City should have turned to TIFs instead of property tax hikes: study
BY LAUREN FITZPATRICK Education Reporter April 3, 2014 8:34PM
Updated: May 5, 2014 8:51AM
What the City of Chicago spent in each of the last several years on tax-increment financing funding exceeded what it owed in pension costs, so any proposal to raise property taxes to fund pensions should consider TIFs, wrote the authors of a study to be released Friday titled, “Putting Municipal Pension Costs in Context: Chicago.”
For 2012 alone, the city owed $385.8 million to its pension funds while putting $457 million in property taxes into its TIFs, wrote Thomas Cafcas and Greg LeRoy, of Good Jobs First, a Washington, D.C.-based think tank that examines public subsidies. TIF revenue more than tripled since 2000, when it was about $129 million, they said, and once the money comes out of the city’s general fund, its uses are curtailed by law.
Meanwhile, in a pension deal that must be approved in Springfield, Mayor Rahm Emanuel has proposed raising property taxes and pension reform for retired laborers and certain other city workers, including school clerks and classroom aides.
“What we’re saying in the report is that any fair budgeting discussion that happens around the pensions certainly should include the enormous amount of revenues that are being diverted by TIFs,” Cafcas said. “A picture of the sky falling everywhere in Chicago is being painted. We think all of the city’s budget should be considered here.”
Inside a TIF district, a portion of property tax revenue ordinarily destined for local governments is siphoned into a special fund to subsidize public or private projects at City Hall’s discretion. The district is supposed to meet legal standards for being “blighted,” but that definition has been stretched to include downtown Chicago and popular neighborhoods near it.
The city earmarked $55 million for a proposed DePaul basketball arena/McCormick Place event center, which resulted in public uproar. It since has moved the money to a 1,200-room hotel project next to the arena site. But millions in TIF funds are paying for the resurfacing of parts of Lake Shore Drive and improvements to streetlights on the West Side.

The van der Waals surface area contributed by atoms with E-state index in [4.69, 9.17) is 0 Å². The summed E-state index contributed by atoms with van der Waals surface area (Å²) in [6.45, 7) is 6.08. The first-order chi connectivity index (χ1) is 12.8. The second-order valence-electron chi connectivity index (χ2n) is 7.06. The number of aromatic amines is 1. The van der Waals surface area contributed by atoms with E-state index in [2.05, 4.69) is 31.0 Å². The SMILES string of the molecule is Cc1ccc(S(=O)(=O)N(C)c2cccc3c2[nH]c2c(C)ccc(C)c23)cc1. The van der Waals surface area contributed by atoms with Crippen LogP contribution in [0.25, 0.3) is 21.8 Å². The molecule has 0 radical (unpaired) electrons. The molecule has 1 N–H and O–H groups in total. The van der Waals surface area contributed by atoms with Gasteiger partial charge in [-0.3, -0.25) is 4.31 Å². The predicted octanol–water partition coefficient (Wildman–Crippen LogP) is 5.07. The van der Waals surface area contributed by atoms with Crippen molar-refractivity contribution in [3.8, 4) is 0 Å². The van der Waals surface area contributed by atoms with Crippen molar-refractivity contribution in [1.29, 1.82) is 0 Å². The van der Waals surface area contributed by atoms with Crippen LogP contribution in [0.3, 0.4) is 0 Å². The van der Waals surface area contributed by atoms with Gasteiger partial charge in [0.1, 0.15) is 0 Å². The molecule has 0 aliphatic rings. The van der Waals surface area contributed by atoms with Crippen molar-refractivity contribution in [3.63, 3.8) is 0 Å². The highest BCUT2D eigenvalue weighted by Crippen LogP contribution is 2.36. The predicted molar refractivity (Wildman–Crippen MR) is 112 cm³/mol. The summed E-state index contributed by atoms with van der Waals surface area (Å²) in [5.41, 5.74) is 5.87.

Of the $3.38 billion the city spent in TIF money between 2003 and 2012, $1.27 billion paid for private development projects, but $1.13 billion went toward debt service on past projects and $1.22 billion paid for public improvements, according to the mayor’s 2013 financial analysis.
“We cannot stop the bleeding of the City’s pension crisis through the use of TIFs or TIF surplus, which would only serve as one-time revenue,” Kelley Quinn, a spokeswoman for the city budget office, said in an emailed statement. “The City’s pension crisis has been building for decades — much longer than the existence of TIFs, which are used for brick and mortar capital projects that improve our parks, schools, roads, and businesses — all of which enhance Chicago’s neighborhoods.”
The Chicago Teachers Union has 10,000 active and retired members that would be affected by the mayor’s municipal pension proposal and has yet to reach a deal on teacher pensions. It has been calling for creative sources of revenue to solve pension and other budgetary problems.
CTU staff coordinator Jackson Potter called the study’s findings “profound,” saying “it shows this was a manufactured crisis.”
TIFs were intended to help truly poor neighborhoods that needed investments, he said, and the CTU members who are part of the city’s deal had low-paying jobs to begin with as lunch helpers, janitors and classroom aides.
“The neighborhoods that receive the most TIF money need it the least,” Potter said. “The irony is the very people who live in those communities who were supposed to benefit from TIF dollars are the ones that are getting their pensions cut.”